Why? I have a thirst to learn. I learned everything I could, went to every training seminar I could afford or attend. I became certified in Small Animal Nutrition 5 times. I am working on the 6th now. That wasn’t enough for me. I loved doing dentistry, so I decided to specialize in it.  I attended classes at UC Davis, and hours of seminars and trainings in Reno and online. I also became the first Certified Small Animal Veterinary Dental Technician in this county. I was very proud of that.

So that is all good and well you must be thinking. But what do RVTs (Registered Veterinary Technician) actually do? When I was first licensed we were still called Animal Health Technicians, but that seemed limiting to the Veterinary Medical Board so they changed it right afterward to Registered Veterinary Technician. I am a Certified Vet Tech in Oregon. I am licensed to practice in both states.

Well let’s see what a typical day was like in the clinic:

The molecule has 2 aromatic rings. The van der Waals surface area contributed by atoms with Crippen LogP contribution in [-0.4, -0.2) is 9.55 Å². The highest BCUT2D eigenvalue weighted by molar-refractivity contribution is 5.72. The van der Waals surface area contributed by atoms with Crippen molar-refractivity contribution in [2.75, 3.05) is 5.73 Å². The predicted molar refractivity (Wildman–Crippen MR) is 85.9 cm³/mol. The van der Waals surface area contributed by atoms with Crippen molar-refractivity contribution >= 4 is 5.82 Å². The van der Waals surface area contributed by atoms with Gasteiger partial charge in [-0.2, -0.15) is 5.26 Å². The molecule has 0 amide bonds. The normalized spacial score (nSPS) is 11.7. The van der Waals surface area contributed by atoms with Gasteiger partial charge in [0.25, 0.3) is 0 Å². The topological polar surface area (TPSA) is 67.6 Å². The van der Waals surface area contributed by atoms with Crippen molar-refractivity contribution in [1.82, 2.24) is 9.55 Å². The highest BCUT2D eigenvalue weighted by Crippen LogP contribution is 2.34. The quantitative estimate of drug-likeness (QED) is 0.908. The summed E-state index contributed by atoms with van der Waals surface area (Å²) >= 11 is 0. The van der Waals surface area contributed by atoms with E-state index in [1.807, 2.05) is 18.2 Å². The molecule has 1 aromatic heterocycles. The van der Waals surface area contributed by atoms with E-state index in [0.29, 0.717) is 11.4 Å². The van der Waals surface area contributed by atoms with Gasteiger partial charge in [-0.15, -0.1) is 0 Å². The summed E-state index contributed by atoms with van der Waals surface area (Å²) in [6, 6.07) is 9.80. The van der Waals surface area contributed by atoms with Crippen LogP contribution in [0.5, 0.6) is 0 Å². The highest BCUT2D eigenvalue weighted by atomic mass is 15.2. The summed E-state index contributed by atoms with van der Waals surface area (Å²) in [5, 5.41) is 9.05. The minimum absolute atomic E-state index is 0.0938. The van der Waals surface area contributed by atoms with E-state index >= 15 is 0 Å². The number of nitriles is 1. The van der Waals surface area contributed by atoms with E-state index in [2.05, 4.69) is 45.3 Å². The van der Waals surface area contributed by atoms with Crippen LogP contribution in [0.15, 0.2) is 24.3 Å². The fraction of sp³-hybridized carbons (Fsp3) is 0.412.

I would arrive between 8- 8:30 to start the day. The kennel person was usually there cleaning and feeding all the animals that had spent the night, such as spays and neuters, and other surgeries.

First thing I would normally do is check on the patients that had been there overnight from a surgery the day before. I would remove tape from legs, check to see if they were eating, check incisions and the color of their gums and even their ears. I would note their movements and whether or not they were B&A (bright and alert). We love acronyms in the medical world. Almost as much as us computer geeks love them. (I am one of those too).

So I would check the HBC(hit by car) to see if he was RTG (ready to go) and made sure his BW (blood work) was done and his bill was tallied.
If it was a OVH (ovariohysterectomy) or a canine neuter, I would check to see if they had gotten their (feline) vaccinations such as FELV (feline leukemia virus), FIP (feline infectious peritonitis) or Rabies vaccinations.